The environmental impact of lockdowns in Europe 

According to a report by the European Environment Agency this week, lockdowns in Europe have meant some environmental improvements, including better air quality, lower carbon emissions, and less noise pollution. 

As the pandemic continues to sweep across Europe, new restrictions, including further lockdowns, are being put in place, with France, Italy, and the UK among those taking measures. 

In the statement, the EEA said that this “may have some direct, short-term, positive impacts on our environment, especially in terms of emissions and air quality, although these are likely to be temporary.”

Improvements in air pollution levels 

In 2019, the EU Court of Auditors described air pollution as the “biggest environmental risk” to health for Europeans, causing approximately 400,000 premature deaths each year. 

Some of the biggest risks include high levels of nitrogen dioxide and particles, especially in big cities, where citizens are at a greater risk of some types of cancer, cardiovascular diseases, and respiratory problems.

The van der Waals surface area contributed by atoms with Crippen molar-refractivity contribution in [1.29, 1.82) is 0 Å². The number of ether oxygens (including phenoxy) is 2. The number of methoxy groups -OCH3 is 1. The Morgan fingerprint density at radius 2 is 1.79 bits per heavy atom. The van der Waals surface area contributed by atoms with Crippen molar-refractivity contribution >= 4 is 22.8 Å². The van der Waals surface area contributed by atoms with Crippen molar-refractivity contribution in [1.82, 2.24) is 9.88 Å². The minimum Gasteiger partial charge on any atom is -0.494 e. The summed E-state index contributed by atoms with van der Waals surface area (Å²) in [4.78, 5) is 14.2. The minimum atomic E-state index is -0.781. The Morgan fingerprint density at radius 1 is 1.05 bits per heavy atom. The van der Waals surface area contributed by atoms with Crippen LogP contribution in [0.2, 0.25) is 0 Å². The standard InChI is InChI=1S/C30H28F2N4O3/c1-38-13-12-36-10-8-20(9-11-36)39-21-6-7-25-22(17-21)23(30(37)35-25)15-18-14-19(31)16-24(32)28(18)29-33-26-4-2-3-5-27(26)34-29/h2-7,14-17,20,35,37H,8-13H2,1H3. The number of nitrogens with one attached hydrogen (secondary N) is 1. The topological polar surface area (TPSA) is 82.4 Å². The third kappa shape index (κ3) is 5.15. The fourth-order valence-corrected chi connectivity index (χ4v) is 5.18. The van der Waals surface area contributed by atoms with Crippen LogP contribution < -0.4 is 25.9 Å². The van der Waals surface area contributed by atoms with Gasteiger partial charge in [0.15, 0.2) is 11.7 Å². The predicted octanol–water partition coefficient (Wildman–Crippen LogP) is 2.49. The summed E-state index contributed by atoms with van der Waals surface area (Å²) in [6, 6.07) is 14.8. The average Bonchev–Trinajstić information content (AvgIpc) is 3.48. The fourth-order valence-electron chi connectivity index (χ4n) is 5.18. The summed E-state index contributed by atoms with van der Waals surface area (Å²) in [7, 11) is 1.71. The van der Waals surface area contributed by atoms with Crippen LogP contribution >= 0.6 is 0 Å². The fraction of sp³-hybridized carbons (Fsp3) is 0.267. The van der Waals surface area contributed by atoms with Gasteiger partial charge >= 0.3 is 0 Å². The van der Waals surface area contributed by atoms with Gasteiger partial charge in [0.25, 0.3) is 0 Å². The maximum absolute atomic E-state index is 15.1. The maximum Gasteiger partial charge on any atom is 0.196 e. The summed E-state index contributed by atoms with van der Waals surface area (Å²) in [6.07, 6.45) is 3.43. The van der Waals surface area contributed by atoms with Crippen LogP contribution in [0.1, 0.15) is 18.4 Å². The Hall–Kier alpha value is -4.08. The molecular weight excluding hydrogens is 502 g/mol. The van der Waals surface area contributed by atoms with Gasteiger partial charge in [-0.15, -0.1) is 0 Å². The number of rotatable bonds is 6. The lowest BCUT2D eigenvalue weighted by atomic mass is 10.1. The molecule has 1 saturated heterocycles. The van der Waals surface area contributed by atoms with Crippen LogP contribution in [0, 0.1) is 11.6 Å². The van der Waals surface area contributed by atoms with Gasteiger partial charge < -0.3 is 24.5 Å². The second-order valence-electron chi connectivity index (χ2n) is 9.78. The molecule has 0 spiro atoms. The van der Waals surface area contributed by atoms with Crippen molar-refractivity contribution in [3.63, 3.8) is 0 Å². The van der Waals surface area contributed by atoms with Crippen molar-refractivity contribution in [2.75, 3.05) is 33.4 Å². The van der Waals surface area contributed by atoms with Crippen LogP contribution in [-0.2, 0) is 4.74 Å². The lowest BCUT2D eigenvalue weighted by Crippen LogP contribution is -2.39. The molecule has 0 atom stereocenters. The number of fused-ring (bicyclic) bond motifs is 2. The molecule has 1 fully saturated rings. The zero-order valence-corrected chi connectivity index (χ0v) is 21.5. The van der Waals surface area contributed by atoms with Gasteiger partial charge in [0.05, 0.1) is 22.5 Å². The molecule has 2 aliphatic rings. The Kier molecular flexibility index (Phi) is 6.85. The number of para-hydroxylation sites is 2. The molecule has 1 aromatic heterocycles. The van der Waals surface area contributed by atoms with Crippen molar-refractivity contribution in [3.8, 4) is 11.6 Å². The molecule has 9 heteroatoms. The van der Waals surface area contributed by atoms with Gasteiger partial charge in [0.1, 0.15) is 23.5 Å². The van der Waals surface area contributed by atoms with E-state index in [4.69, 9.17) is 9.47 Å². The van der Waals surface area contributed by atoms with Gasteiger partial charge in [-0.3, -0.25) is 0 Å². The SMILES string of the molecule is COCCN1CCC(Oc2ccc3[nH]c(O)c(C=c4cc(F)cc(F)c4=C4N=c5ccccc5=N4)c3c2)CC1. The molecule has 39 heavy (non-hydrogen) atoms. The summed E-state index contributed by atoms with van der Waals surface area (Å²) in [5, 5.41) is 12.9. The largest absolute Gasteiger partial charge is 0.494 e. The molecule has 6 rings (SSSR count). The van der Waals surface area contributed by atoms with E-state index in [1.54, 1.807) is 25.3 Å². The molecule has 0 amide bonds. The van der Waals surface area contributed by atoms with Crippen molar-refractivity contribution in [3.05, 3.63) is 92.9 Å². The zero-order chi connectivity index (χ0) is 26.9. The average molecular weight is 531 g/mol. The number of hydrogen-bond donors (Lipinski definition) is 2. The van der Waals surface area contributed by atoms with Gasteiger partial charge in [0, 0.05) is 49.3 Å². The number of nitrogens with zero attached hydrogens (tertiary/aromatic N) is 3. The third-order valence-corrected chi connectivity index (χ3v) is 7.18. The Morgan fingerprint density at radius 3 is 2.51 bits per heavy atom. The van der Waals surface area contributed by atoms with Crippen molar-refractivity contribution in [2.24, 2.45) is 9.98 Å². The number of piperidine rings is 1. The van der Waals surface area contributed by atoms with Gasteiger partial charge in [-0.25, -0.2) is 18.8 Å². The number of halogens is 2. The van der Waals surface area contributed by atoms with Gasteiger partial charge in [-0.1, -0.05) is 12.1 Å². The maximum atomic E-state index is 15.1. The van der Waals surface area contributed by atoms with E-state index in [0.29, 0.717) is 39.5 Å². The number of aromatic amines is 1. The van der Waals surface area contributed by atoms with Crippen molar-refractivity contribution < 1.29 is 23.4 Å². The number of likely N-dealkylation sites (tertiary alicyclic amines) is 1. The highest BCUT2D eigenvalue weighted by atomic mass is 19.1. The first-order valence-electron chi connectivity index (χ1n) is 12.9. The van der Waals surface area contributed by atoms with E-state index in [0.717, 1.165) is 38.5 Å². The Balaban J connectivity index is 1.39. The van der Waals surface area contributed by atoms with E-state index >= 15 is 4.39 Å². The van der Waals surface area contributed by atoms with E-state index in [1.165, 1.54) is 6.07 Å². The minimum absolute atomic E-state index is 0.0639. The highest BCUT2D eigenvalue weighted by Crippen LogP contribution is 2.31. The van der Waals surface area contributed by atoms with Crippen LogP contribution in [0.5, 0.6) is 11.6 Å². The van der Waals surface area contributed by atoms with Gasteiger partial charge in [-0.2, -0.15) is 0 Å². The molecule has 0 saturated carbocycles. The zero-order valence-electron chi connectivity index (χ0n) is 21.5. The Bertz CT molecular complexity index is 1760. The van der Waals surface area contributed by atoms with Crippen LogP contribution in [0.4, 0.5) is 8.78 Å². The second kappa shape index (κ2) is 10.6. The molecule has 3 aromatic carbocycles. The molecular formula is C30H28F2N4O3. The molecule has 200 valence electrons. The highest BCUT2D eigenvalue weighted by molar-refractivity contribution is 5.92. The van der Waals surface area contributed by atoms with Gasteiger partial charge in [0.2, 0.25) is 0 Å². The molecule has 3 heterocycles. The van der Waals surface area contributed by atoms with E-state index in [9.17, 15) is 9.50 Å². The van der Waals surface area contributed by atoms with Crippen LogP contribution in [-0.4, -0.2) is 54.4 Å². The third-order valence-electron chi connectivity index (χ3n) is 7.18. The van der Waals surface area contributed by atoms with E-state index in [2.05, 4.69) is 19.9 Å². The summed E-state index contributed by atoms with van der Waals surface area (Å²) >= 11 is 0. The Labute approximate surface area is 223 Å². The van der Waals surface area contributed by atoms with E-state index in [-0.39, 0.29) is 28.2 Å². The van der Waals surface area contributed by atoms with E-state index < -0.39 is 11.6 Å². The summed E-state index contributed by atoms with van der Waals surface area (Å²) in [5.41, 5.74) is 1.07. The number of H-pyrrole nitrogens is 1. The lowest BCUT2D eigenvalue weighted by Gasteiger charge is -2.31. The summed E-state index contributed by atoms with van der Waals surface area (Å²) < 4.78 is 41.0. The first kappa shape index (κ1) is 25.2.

The reports from lockdown periods show that the concentration of nitrogen dioxide gases, which are emitted mainly from vehicles and can be harmful, fell sharply in Spring of 2020. 

Countries that saw the most significant differences were Spain, which had NO2 levels fall by 61%, France, which saw a reduction of 52%, and Italy, with a 61% decrease. 

The environmental downsides of lockdowns 

Despite these improvements, there were environmental downsides to the lockdown – the biggest being an increase in the use of plastics. 

Plastic use is another key environmental concern. The WWF recently provided evidence that 150,000 tonnes of plastic is disposed of in European seas and waters each year, mostly in the Mediterranean, which contains 7% of the world’s microplastics. 

During the pandemic, there has been a spike in plastic production and consumption, as the demand for masks, gloves, hand sanitiser, and other protective gear has soared. 

In addition to this, many restaurants have been forced to switch to takeaway meals and supermarkets to home delivery. This also means more plastic containers and carrier bags. 

The statement added, “The upsurge in demand for these items may challenge EU efforts to curb plastic pollution and move towards a more sustainable and circular plastics system.” 

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